Friday, March 09, 2007
Can Religious Freedom Survive Gay Liberation?
You may already have heard that the British Parliament voted earlier this year to require all adoption agencies, including Catholic agencies, to place children with homosexual couples if requested.
Now an influential committee of the British Parliament is recommending that Britain take the next logical step. The Joint Committee on Human Rights, made up of 12 MPs and Lords, released a report on Feb. 26 that advocates drastic further increases in state supervision of religious organizations and religious schools.
Sections 44 of the report concedes that religious people may be left free in the privacy of their own minds to disapprove of Britain's new morality.
Nobody is required by the Regulations not to have beliefs about the morality of different sexual orientations, or its compatibility with the tenets of one's religion, or punished or subjected to any other disadvantage for having such beliefs.
In their public actions, however, religious people must be compelled despite their disapproval to comply
with the new morality.
In our view, the prohibitions on discrimination in the Regulations limit the manifestation of those religious beliefs and that limitation is justifiable in a democratic society for the protection of the right of gay people not to be discriminated against in the provision of goods, facilities and services. ... [T]here would be a compatibility problem if the Regulations provided for a wider exemption which expressly exempted religious bodies from the obligation not to discriminate on grounds of sexual orientation. ... An exemption to protect the absolute right of freedom of conscience and religion would therefore be likely to be justifiable, but not an exemption to protect the right to manifest one's conscience or religious belief, which, as we have sought to explain above, is capable of justified limitation and in our view can be justifiably limited in order to protect gay people from discrimination.
And Section 67 of the report argues that religious schools should be required to amend their curriculum so as to avoid casting doubts on the moral legitimacy of homosexuality. It explicitly rejects the claim that religious liberty includes the right to teach religious doctrines on matters of marriage and sexuality.
We do not consider that the right to freedom of conscience and religion requires the school curriculum to be exempted from the scope of the sexual orientation regulations. In our view the Regulations prohibiting sexual orientation discrimination should clearly apply to the curriculum, so that homosexual pupils are not subjected to teaching, as part of the religious education or other curriculum, that their sexual orientation is sinful or morally wrong. Applying the Regulations to the curriculum would not prevent pupils from being taught as part of their religious education the fact that certain religions view homosexuality as sinful. In our view there is an important difference between this factual information being imparted in a descriptive way as part of a wide-ranging syllabus about different religions, and a curriculum which teaches a particular religion's doctrinal beliefs as if they were objectively true. The latter is likely to lead to unjustifiable discrimination against homosexual pupils.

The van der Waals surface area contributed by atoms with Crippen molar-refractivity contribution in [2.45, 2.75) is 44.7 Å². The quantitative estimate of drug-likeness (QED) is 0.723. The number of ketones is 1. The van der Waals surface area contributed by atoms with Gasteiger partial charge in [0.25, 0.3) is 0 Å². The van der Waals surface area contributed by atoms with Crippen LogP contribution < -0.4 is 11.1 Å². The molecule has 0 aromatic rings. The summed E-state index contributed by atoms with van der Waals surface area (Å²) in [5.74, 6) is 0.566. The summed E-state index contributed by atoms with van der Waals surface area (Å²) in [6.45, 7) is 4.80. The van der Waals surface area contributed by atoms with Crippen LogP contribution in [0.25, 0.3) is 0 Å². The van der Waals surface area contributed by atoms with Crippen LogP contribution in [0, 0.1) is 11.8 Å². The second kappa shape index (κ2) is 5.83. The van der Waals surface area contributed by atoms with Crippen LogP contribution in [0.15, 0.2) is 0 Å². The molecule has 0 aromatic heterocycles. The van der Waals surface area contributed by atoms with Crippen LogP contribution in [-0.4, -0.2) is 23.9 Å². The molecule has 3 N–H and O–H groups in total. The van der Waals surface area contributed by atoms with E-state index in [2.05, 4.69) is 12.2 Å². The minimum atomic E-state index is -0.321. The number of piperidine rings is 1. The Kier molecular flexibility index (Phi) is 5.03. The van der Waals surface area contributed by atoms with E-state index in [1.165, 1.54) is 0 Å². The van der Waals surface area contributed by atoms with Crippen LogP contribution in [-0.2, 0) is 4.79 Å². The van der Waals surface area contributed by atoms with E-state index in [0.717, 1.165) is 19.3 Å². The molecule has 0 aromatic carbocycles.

There is a widespread view that gay liberation is a movement toward greater freedom. Up to a point, that was true. That point, however, is now receding in the background. The movement for gay equality has rapidly evolved into movement to restrict personal freedoms, including freedoms of religion and conscience. The British example is not a special case. What is being done there today will be demanded here tomorrow.
One more footnote.
As a practical matter, governments do not always enforce regulations - and they certainly do not always enforce them consistently. It will be very interesting to know whether these regulations, if adopted, will be enforced equally upon Christian and Islamic schools. Any guesses?
Update: Andrew Stuttaford raises an excellent point on the Corner.
The more interesting question however is the extent to which religious belief should be privileged above all others. You can, quite legitimately, question the range and definition of anti-discrimination laws, but once a democracy has put those laws in place, I can think of no particular reason why some people should be exempted from that law, simply on the grounds of religion. To do so is to say that religious belief is somehow more deserving of special protection than other (perhaps no less deeply held) ideologies, an idea that, however well-intentioned, is irrational at best, dangerous at worse.
And of course he is right! When general laws are passed, they must apply to all.
That is precisely why the gay rights movement is inherently an illiberal one. When you decide to extend your nondiscrimination principles to behavior condemned by your society's majority religion, you are embarking on a course that will sooner or later require the state to police, control, and punish adherents of that religion.
That was (or should have been obvious) from the start. And it's the reason for the question posed in the title of this post - a question Andrew dismisses with uncharacteristic glibness.
03/09 11:09 AM